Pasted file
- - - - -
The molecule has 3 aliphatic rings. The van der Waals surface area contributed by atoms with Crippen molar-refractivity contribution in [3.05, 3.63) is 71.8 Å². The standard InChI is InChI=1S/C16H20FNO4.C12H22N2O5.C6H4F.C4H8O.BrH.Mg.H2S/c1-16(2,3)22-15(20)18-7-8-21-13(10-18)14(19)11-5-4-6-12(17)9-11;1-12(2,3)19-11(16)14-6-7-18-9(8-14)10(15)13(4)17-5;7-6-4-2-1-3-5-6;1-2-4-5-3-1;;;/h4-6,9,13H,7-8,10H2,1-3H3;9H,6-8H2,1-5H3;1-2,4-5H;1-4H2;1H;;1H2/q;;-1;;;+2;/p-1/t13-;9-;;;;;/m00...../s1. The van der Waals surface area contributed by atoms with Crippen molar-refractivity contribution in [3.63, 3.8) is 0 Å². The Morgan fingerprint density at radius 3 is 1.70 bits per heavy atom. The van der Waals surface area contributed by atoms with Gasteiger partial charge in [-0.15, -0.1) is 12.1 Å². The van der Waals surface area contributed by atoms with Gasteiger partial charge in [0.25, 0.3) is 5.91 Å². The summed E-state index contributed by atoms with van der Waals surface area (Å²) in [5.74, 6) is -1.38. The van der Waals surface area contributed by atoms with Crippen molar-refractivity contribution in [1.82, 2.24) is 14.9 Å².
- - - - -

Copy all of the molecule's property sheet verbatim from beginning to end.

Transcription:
The molecule has 3 aliphatic rings. The van der Waals surface area contributed by atoms with Crippen molar-refractivity contribution in [3.05, 3.63) is 71.8 Å². The standard InChI is InChI=1S/C16H20FNO4.C12H22N2O5.C6H4F.C4H8O.BrH.Mg.H2S/c1-16(2,3)22-15(20)18-7-8-21-13(10-18)14(19)11-5-4-6-12(17)9-11;1-12(2,3)19-11(16)14-6-7-18-9(8-14)10(15)13(4)17-5;7-6-4-2-1-3-5-6;1-2-4-5-3-1;;;/h4-6,9,13H,7-8,10H2,1-3H3;9H,6-8H2,1-5H3;1-2,4-5H;1-4H2;1H;;1H2/q;;-1;;;+2;/p-1/t13-;9-;;;;;/m00...../s1. The van der Waals surface area contributed by atoms with Crippen molar-refractivity contribution in [3.63, 3.8) is 0 Å². The Morgan fingerprint density at radius 3 is 1.70 bits per heavy atom. The van der Waals surface area contributed by atoms with Gasteiger partial charge in [-0.15, -0.1) is 12.1 Å². The van der Waals surface area contributed by atoms with Gasteiger partial charge in [0.25, 0.3) is 5.91 Å². The summed E-state index contributed by atoms with van der Waals surface area (Å²) in [5.74, 6) is -1.38. The van der Waals surface area contributed by atoms with Crippen molar-refractivity contribution in [1.82, 2.24) is 14.9 Å².